The Sierras have my heart

August 15, 2019

Annie, the sweet old lady that ran the campground, made me coffee and fruit for breakfast. I took a slow morning since I was at the base of Conway Pass already. I was happy I’d pushed the extra five miles yesterday.

I made my way up Conway Pass, feeling moody, homesick and intimidated. I was cursing the hill, then recognized what an inefficient mindset I was in and stopped for a snack. While I was stopped, I noticed the flowering sagebrush, and how overwhelming it smelled on this road. Other wildflowers lined the road and provided a colorful foreground to the red and grey mountains in the distance. From then on, it was a joyride to the summit.

The road dropped and dramatic views of Mono Lake took my breath away. At the bottom of the hill, I stopped at Mono Lake. A plaque read that I was on the westernmost edge of the Great Basin. The east edge is the Wasatch. I thought about the miles that stretched between me and home, but how little this world is.

Temperatures were rising and I stopped in Lee Vining for cold brew, lunch, and a nap on a porch swing. I still had some hours to kill in the heat of the day and biked to the Mobil for their world famous fish tacos. The tacos didn’t disappoint. Two employees kept coming by and chatting, very impressed by my trip. One brought me a piece of carrot cake, telling me I deserved it more than anyone else. I really appreciated the cake.

At about 4, I gathered my motivation and started cycling up Tioga Pass. It had been intimidating me for days, and I threw myself into it. I was going to make it up, even if it meant walking the bike. My knees hurt, my gearing was too hard, but I pedaled what I could and walked the rest. The road was cut into the side of a mountain and the steepness was unforgiving.

You know you’re fucked when you see this

It took a while, but I made it to the top by 6:30 and had a dance party at the summit. I took a downhill into Tuolumne Meadows Campground and was greeted with hugs by my friend Hailey at the Yosemite Search and Rescue site. I ate the carrot cake from the Mobil and fell asleep in a canvas tent, happy my knees held up for the 5000’ day.

August 16, 2019

Rest day. After breakfast, me and Makayla, a gal staying at the YOSAR camp, went to scramble up Lembert Dome. We ran up the sticky granite slabs and enjoyed a 360 view of Tuolumne Meadows from the top.

I stopped by the general store and picked up a salad kit, cherry tomatoes, and a beer. Back at camp I ate my veggies and rolled my legs out while sipping beer. The sun felt amazing on my skin.

I looked at maps, made more coffee, ate Milano cookies, lounged, nibbled on snacks, and lounged some more.

Lembert Dome

Once I was bored of lounging, I took a hike up to Dog Lake and sat down on glacially-polished granite in a clearing. I pressed my palms into the granite and felt connected to this ancient, special place.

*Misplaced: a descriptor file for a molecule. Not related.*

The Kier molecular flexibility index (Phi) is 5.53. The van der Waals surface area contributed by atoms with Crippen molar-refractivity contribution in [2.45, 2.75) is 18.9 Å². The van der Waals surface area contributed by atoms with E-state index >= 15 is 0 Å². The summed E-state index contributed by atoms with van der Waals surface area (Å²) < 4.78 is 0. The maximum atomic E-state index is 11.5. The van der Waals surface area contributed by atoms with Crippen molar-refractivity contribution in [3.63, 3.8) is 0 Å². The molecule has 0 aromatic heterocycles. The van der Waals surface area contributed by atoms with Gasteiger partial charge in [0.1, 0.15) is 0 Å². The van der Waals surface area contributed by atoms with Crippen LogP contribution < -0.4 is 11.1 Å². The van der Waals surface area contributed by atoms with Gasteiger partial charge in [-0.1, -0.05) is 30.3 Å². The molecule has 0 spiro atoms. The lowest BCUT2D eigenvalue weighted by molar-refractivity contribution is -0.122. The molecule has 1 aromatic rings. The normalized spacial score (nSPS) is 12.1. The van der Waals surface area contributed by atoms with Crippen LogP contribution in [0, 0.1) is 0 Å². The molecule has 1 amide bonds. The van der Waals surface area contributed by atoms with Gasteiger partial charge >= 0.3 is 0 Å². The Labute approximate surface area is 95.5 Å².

I biked back to an empty camp and cooked alfredo for dinner. It felt unusually lonely, so I took a walk around the campground and ran into Jeff and Sharon. Together, we walked over to a ranger talk. He was talking about the idea of home by comparing it to bird migrations, and he followed up with singing and guitar. His words touched ideas floating around my head, too abstract to really catch, but I teared up a little.

August 17, 2019

I had a slow morning, drinking coffee and laughing with the YOSAR camp folk. I got on the bike, assuming it would be a downhill, low mile day to Yosemite Valley. Wrong!

I looked at my map and realized I had 60 miles with considerable elevation gain. Not what I expected. There were some big hills and I struggled to get my mind into a state of acceptance of the situation. I felt beat down and tired.

After the biggest of the hills, I ran into Jeff and Sharon. We hit a nice downhill, and they peeled off to take a hike. I stopped at the only gas station for miles in the national park for a burrito and a whole bag of chips, then took a nap in the woods. Right as I woke up, Jeff, Sharon, and Alfonso rolled in. I saw Alfonso around camp last night, but we just met now. He’s an older, very animated, Austrian man on a recumbent bike with tasteful glasses. He’s still learning English, so talking to him is very fun. Lots of charades.

I set off in front of the three on a huge downhill into the heart of Yosemite National Park. Giant granite walls came into view and soon I caught sight of the beautiful Merced River and El Capitan. Wow, it was big! I laid down in a meadow and looked up at the rock, taking in every single flake and water streak. I think I’ll climb that thing someday.

Down the road, I stopped at the Yosemite village market and my jaw dropped at all the fresh produce. I left with a salad kit, cherry tomatoes, sugar snap peas, and chocolate. I rolled my way over to the backpackers campground and found my three bike friends and met another solo bike female, Ashley, and some guys doing the John Muir Trail. We all had dinner together and talked about our tours.

August 18, 2019

Alfonso, Ashley, and the others took off early this morning. I went on a hike with Sharon and Jeff to Mirror Lake. Half Dome loomed over us and the lake reflected the surrounding monoliths. After our hike, we made our way to Yosemite Village to get WiFi and figure out a plan to get to the coast. We found a bus to take us to Merced, and it would take our bikes too!

We hopped off the bus in Merced, and immediately it reminded me of Yakima (not in a good way). But thankfully I had friends this time to cycle with. We found a nice motel to spend the night, catty corner from a McDonald’s. Jeff was excited about that! We had dinner at Maccer’s (Aussie for McDonald’s) and finished it off with a soft serve cone. Back in the room, we fell asleep watching Wonder Woman. It felt good having a proper bed. Aaaah, the spoils of the city!

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